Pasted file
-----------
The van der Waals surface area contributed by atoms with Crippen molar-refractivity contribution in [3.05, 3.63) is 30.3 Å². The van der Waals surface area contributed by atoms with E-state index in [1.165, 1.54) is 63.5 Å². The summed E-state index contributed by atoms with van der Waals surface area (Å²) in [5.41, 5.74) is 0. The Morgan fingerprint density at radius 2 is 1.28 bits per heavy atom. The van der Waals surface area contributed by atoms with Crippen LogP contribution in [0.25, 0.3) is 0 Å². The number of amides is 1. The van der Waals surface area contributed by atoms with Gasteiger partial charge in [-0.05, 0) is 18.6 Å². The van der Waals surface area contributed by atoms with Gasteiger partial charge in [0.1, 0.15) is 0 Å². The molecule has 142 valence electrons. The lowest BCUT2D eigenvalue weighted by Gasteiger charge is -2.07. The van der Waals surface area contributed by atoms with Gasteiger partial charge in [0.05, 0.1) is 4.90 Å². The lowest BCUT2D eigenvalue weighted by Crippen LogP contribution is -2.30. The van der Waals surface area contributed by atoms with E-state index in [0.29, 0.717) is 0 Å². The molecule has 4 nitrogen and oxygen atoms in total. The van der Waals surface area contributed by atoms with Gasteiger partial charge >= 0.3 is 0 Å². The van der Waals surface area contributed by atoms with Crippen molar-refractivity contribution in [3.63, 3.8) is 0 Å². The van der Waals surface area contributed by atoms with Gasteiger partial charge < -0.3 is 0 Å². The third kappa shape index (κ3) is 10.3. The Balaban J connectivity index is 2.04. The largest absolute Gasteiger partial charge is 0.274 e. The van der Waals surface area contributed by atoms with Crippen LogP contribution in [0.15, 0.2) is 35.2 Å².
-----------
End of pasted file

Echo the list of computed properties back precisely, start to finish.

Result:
The van der Waals surface area contributed by atoms with Crippen molar-refractivity contribution in [3.05, 3.63) is 30.3 Å². The van der Waals surface area contributed by atoms with E-state index in [1.165, 1.54) is 63.5 Å². The summed E-state index contributed by atoms with van der Waals surface area (Å²) in [5.41, 5.74) is 0. The Morgan fingerprint density at radius 2 is 1.28 bits per heavy atom. The van der Waals surface area contributed by atoms with Crippen LogP contribution in [0.25, 0.3) is 0 Å². The number of amides is 1. The van der Waals surface area contributed by atoms with Gasteiger partial charge in [-0.05, 0) is 18.6 Å². The van der Waals surface area contributed by atoms with Gasteiger partial charge in [0.1, 0.15) is 0 Å². The molecule has 142 valence electrons. The lowest BCUT2D eigenvalue weighted by Gasteiger charge is -2.07. The van der Waals surface area contributed by atoms with Gasteiger partial charge in [0.05, 0.1) is 4.90 Å². The lowest BCUT2D eigenvalue weighted by Crippen LogP contribution is -2.30. The van der Waals surface area contributed by atoms with E-state index in [0.29, 0.717) is 0 Å². The molecule has 4 nitrogen and oxygen atoms in total. The van der Waals surface area contributed by atoms with Gasteiger partial charge >= 0.3 is 0 Å². The van der Waals surface area contributed by atoms with Crippen molar-refractivity contribution in [3.63, 3.8) is 0 Å². The van der Waals surface area contributed by atoms with Gasteiger partial charge < -0.3 is 0 Å². The third kappa shape index (κ3) is 10.3. The Balaban J connectivity index is 2.04. The largest absolute Gasteiger partial charge is 0.274 e. The van der Waals surface area contributed by atoms with Crippen LogP contribution in [0.15, 0.2) is 35.2 Å².